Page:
Training sessions teach union members what to say when pressuring lawmakers
Rarely has a lame-duck session of the Legislature in Michigan prompted so much interest from the media or the public.
State health care exchange legislation was hotly debated, then shelved. Education reform has been proposed. Regional transit is being discussed, and unions in Michigan are rallying behind the possibility that a right-to-work bill will be introduced and signed by the governor.
Those are significant issues that separately will shape the state’s future.
Interestingly, the issue that is causing the most handwringing — right-to-work — is the only one of the group without any actual action in the Legislature. No bill has been introduced.
Unions are so worried that they might lose their closed shop privileges that they are holding meetings across the state telling people how to apply pressure to state legislators to make them aware of the repercussions (read: recall) if they vote “yes” on a right-to-work bill.
The trainees are being told to be polite when they blast the phone lines of elected officials offices because being divisive might lessen their credibility, according to a person who attended a session Tuesday. Special software could be provided to help intensify the volume of calls and trainees are being told to recruit three friends who will make calls and who will then recruit three other friends.
When they call, they’ll have all the labor talking points to use. They’ll use selective facts and figures that fit union narratives about the “dangers” of worker freedom and choice. And there will be the usual rollout of how education will suffer and how public safety will be threatened if Michigan becomes a state that allows workers to decide if they want to be in a union and be forced to pay dues or a fee to be represented.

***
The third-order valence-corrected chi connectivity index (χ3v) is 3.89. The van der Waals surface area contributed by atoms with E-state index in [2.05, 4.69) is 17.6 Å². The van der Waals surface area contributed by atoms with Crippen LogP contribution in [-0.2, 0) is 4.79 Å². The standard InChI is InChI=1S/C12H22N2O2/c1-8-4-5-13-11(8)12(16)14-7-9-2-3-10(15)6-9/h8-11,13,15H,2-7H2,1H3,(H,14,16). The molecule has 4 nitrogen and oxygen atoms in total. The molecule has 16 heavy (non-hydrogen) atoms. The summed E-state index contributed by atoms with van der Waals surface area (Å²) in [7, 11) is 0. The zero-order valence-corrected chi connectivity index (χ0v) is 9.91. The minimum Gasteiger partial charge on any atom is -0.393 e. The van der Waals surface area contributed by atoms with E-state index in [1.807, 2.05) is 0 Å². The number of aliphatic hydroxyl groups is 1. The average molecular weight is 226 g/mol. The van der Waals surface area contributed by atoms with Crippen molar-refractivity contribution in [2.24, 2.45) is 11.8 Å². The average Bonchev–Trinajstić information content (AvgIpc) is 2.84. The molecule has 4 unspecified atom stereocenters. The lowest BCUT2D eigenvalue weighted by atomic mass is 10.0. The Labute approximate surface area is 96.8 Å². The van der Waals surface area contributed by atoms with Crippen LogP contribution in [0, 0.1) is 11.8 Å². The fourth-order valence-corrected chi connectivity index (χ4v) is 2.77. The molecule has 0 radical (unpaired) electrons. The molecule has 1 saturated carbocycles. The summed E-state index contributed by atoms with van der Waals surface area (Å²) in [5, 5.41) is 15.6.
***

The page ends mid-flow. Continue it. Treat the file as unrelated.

The state's unions will tell the media and the public that workers earn less if a right-to-work bill is passed and signed, and the unions will say such a bill will destroy unions.
What they won't tell everyone is that unions can and will still exist if Michigan becomes the 24th right-to-work state and that such a law simply makes it illegal for unions to force people to pay for representation as a condition of employment.
On Thursday, Gov. Rick Snyder said everyone should "remain calm and not be firing back and forth," according to a story in the Detroit Free Press. Only the only side firing shots is labor.
Republican legislators and the business community have remained quiet on the issue. Gov. Snyder has repeated his long-standing insistence that the issue is divisive and not on his agenda.
Though unions represent only about 17 percent of the state’s workforce, they provide a disproportionate amount of noise on issues that affect their protectionist privileges. Expect that they also will spare no expense trying to protect their turf.